Franklin Pierce Autograph Letter on Abolition and “Negro Mania,” Six Weeks after Lincoln’s Emancipation Proclamation

Signed by signature excised

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PIERCE, FRANKLIN. (1804‑1869). Fourteenth president of the United States. AL [signature excised]. 3pp. 8vo. Andover, February 9, 1863. To SIDNEY WEBSTER (1829-1910), Pierce’s personal secretary during his presidency.

“I went to Concord this morning and have just returned to find your letter of the 7th. Mrs. Pierce has been decidedly more comfortable today, but is very feeble and I do not allow myself to be absent from her for a single night. I am glad to hear from our old friend Washington McLean and to know that he still thinks kindly of me.

I should be tempted to go to New York this week to meet him and other friends, but in view of Mrs. Pierce’s condition it is out of the question. Say this to McL when you meet him and assure him of my kindest regards.

I can hardly entertain a doubt, that abolitionism is to be signally overthrown in N.H. at the election in March. It is no ordinary current which Negro Mania now encounters there – the Gulf Stream is running and sweeping away the petty contrivances of the demagogues who have controlled the state for several years. The canvass is being prosecuted with a vigor courage & earnestness on our part quite unknown in these modern times in that state – I have just come from Mrs. Pierce’s chamber – She thanks you and Sarah for your kind solicitude and sends her love to you both – You can hardly conceive what a deep source of regret that “halting position” of our old friend has been to me. I am sorry for, but not surprized at the dissatisfaction of which you speak. I will write you again in a day or two – Love to Sarah…”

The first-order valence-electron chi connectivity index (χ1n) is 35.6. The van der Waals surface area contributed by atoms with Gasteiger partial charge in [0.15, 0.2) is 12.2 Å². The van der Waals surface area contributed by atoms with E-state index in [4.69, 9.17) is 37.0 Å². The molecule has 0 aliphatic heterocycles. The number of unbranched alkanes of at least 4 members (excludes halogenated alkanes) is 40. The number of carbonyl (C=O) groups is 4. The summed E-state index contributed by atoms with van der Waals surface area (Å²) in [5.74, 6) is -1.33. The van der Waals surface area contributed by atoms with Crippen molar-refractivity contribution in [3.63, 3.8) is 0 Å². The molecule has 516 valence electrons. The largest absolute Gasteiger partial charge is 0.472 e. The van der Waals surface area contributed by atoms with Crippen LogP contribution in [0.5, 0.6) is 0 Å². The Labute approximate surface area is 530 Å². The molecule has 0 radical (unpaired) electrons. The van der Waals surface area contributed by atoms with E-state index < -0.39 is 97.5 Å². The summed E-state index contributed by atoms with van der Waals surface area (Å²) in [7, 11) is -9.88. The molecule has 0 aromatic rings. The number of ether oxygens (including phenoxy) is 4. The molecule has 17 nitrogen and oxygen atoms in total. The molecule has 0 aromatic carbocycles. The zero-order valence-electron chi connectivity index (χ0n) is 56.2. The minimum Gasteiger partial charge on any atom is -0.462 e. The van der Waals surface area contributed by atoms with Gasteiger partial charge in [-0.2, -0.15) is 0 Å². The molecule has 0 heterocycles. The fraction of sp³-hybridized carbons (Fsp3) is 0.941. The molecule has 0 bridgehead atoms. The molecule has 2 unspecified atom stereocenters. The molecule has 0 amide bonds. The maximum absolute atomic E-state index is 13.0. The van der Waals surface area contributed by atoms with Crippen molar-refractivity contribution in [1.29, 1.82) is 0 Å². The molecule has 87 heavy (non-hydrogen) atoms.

The son of New Hampshire’s governor, Pierce studied law before enjoying a varied career in state and national politics. In 1832, he was elected to Congress, and four years later, he won a Senate seat that he held until 1837. In 1846, President Polk offered Pierce the office of Attorney General, but Pierce declined, observing that when he had resigned from the Senate, he had done so with the express purpose of never being separated from his family again except to serve his country during war, which he did when he was commissioned as a colonel during the Mexican‑American War the following year. In 1852, against great odds, he was elected president. Despite his promise to his wife, Jane, he accepted the Democratic nomination for president, and served from 1853-1857.

Franklin Pierce